Have you ever seen an exchange-traded fund (ETF) with ‘ACC’ or ‘DIST’ at the end of its name? If it says ‘ACC’, it means that it is an accumulating ETF, and if it says ‘DIST’, it means that it is a distributing ETF. But what exactly are accumulating ETFs and distributing ETFs? Keep reading to learn more about these types of financial products.
Before going more in-depth about the difference between these two ETFs, it is important to understand what an ETF is. An ETF is a product that follows an index, commodity, bond or composition of products. You can think of it as a basket of securities.
Unlike some other funds, ETFs are bought and sold on a stock exchange. The performance of an ETF follows the price movements of the underlying products in the fund. For example, an ETF that tracks the S&P 500 will be composed of fractions of shares of companies within this index. Since there are many underlying assets within one single product, ETFs enable you to easily diversify your portfolio at an affordable price.
Are you new to investing or want to learn more? Then, read this article about investing in ETFs.
An accumulating ETF is a type of ETF in which any dividends that are paid out by its underlying holdings within the ETF are reinvested into the fund by the fund manager at no extra expense. As a result, the value of the ETF increases.
To better understand exactly how an accumulating ETF works, we work through an example. But first, it is important to understand Net Value (NV) and Net Asset Value (NAV). NV is the total value, and NAV is the NV divided by the number of shares issued.
Consider the following:
Say Company A issues a dividend of €2 per share. Since the ETF has 600 shares of Company A, it now has €1,200 in cash thanks to the dividend, bringing the NV to €501,200 and the NAV to €25.06. The value of your portfolio is now €5,012 (€25.06*200 shares).
The compounding effect comes into play when the fund manager uses the €1,200 in cash to purchase new shares. When another round of dividends is issued, this will bring the NV, NAV and your portfolio value up even further, without you having to do anything.
In contrast to accumulating ETFs, distributing ETFs pay out dividends to investors. This means that you receive cash flow and can use the money received however you choose.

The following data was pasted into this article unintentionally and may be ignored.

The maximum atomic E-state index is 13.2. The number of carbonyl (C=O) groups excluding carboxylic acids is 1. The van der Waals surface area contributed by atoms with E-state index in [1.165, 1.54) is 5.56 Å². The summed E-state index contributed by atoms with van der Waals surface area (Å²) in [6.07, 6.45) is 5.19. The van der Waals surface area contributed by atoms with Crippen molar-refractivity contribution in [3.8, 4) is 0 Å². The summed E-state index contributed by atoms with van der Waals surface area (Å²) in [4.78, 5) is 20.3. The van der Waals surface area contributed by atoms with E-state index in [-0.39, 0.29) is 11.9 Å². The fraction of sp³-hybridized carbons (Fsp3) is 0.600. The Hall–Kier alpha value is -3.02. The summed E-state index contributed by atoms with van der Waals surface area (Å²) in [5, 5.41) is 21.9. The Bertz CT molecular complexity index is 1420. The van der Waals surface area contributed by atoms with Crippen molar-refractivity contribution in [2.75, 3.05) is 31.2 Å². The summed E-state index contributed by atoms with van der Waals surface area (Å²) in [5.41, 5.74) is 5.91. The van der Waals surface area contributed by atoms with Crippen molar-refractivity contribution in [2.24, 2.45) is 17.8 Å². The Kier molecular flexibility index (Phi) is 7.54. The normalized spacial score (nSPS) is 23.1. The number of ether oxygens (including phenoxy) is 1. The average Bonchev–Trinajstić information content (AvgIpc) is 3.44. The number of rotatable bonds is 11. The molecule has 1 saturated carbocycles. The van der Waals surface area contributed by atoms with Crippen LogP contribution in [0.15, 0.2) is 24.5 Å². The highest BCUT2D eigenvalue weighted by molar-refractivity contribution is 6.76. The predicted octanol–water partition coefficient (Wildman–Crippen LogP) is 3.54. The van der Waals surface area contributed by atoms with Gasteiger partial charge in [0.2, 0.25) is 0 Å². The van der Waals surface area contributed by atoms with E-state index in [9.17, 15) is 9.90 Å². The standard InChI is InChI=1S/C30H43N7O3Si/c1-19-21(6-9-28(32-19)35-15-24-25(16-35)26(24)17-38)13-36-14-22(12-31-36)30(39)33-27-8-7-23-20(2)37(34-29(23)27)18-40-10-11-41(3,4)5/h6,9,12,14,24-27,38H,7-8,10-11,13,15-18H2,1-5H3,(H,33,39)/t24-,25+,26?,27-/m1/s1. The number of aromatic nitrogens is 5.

For comparison, we use the same example from above, however the dividend is paid out to you instead of being reinvested by the fund manager. In this case, you still have a portfolio value of €5,012, but you have €5,000 worth of ETF shares and €12 in cash.
In both scenarios in this example, whether it is an accumulating or distributing ETF, the portfolio value was €5,012 in the end. However, if you do not reinvest the dividend of the distributing ETF, then you will not achieve the compounding effect. If you buy more shares of a distributing ETF with the dividend paid out, it would be similar to the outcome of the accumulating ETF, not taking into account any additional fees involved (i.e., transaction costs).
Choosing whether to invest in accumulating or distributing ETFs should be in line with your investment plan. For example, if you want your investments to grow over time without actively managing them, you may choose an accumulating ETF, whereas if you want steady passive income, you may choose a distributing ETF. It is also wise to consider the tax implications involved, as these may differ from country to country and may vary depending on the type of ETF.
Accumulating ETFs have many advantages, but, like any investment, it is not without risk. We recommend only investing in financial products that match your knowledge and experience.Also note that dividends are never guaranteed. Companies can choose to suspend, reduce or eliminate dividend payments.
At DEGIRO, we make it easy and affordable to invest in accumulating and distributing ETFs. We even have a number of accumulating and distributing ETFs in our Core Selection of ETFs. Some examples are:
Please check the following page for details on the conditions and the complete list of the Core Selection of ETFs.
The information in this article is not written for advisory purposes, nor does it intend to recommend any investments. Please be aware that facts may have changed since the article was originally written. Investing involves risks. You can lose (a part of) your deposit. We advise you to only invest in financial products that match your knowledge and experience.
Investing involves risks. You can lose (a part of) your invested funds. We advise you to only invest in financial products which match your knowledge and experience. This is not investment advice.
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